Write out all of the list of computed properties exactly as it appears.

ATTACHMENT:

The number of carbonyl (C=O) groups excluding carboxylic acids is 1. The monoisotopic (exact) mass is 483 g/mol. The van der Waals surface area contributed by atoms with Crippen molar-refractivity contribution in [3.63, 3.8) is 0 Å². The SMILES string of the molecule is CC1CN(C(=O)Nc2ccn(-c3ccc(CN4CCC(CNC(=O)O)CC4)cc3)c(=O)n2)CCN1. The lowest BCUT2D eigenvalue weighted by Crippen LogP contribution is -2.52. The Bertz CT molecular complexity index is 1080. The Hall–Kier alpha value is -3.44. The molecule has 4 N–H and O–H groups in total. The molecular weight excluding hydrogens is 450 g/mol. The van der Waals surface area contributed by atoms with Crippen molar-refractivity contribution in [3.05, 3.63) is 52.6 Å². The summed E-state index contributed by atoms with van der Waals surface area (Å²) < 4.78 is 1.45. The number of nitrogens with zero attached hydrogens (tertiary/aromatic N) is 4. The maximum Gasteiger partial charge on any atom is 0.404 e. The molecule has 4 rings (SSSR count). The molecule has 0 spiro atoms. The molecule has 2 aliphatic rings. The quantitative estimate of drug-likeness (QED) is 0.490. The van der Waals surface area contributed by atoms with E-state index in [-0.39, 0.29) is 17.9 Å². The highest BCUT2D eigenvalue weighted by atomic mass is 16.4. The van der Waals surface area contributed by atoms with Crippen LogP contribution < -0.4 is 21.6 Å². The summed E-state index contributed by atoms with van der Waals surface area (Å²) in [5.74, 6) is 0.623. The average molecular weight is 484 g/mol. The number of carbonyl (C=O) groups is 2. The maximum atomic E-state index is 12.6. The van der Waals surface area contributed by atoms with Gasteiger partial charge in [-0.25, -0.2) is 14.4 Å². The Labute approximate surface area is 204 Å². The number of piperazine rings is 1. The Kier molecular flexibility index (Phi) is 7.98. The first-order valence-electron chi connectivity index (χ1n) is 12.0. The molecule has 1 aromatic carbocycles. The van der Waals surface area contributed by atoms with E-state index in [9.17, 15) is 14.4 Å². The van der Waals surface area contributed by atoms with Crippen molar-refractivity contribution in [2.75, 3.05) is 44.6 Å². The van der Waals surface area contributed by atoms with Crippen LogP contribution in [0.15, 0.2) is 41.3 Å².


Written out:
The number of carbonyl (C=O) groups excluding carboxylic acids is 1. The monoisotopic (exact) mass is 483 g/mol. The van der Waals surface area contributed by atoms with Crippen molar-refractivity contribution in [3.63, 3.8) is 0 Å². The SMILES string of the molecule is CC1CN(C(=O)Nc2ccn(-c3ccc(CN4CCC(CNC(=O)O)CC4)cc3)c(=O)n2)CCN1. The lowest BCUT2D eigenvalue weighted by Crippen LogP contribution is -2.52. The Bertz CT molecular complexity index is 1080. The Hall–Kier alpha value is -3.44. The molecule has 4 N–H and O–H groups in total. The molecular weight excluding hydrogens is 450 g/mol. The van der Waals surface area contributed by atoms with Crippen molar-refractivity contribution in [3.05, 3.63) is 52.6 Å². The summed E-state index contributed by atoms with van der Waals surface area (Å²) < 4.78 is 1.45. The number of nitrogens with zero attached hydrogens (tertiary/aromatic N) is 4. The maximum Gasteiger partial charge on any atom is 0.404 e. The molecule has 4 rings (SSSR count). The molecule has 0 spiro atoms. The molecule has 2 aliphatic rings. The quantitative estimate of drug-likeness (QED) is 0.490. The van der Waals surface area contributed by atoms with E-state index in [-0.39, 0.29) is 17.9 Å². The highest BCUT2D eigenvalue weighted by atomic mass is 16.4. The van der Waals surface area contributed by atoms with Crippen LogP contribution < -0.4 is 21.6 Å². The summed E-state index contributed by atoms with van der Waals surface area (Å²) in [5.74, 6) is 0.623. The average molecular weight is 484 g/mol. The number of carbonyl (C=O) groups is 2. The maximum atomic E-state index is 12.6. The van der Waals surface area contributed by atoms with Gasteiger partial charge in [-0.25, -0.2) is 14.4 Å². The Labute approximate surface area is 204 Å². The number of piperazine rings is 1. The Kier molecular flexibility index (Phi) is 7.98. The first-order valence-electron chi connectivity index (χ1n) is 12.0. The molecule has 1 aromatic carbocycles. The van der Waals surface area contributed by atoms with E-state index in [9.17, 15) is 14.4 Å². The van der Waals surface area contributed by atoms with Crippen molar-refractivity contribution in [2.75, 3.05) is 44.6 Å². The van der Waals surface area contributed by atoms with Crippen LogP contribution in [0.15, 0.2) is 41.3 Å².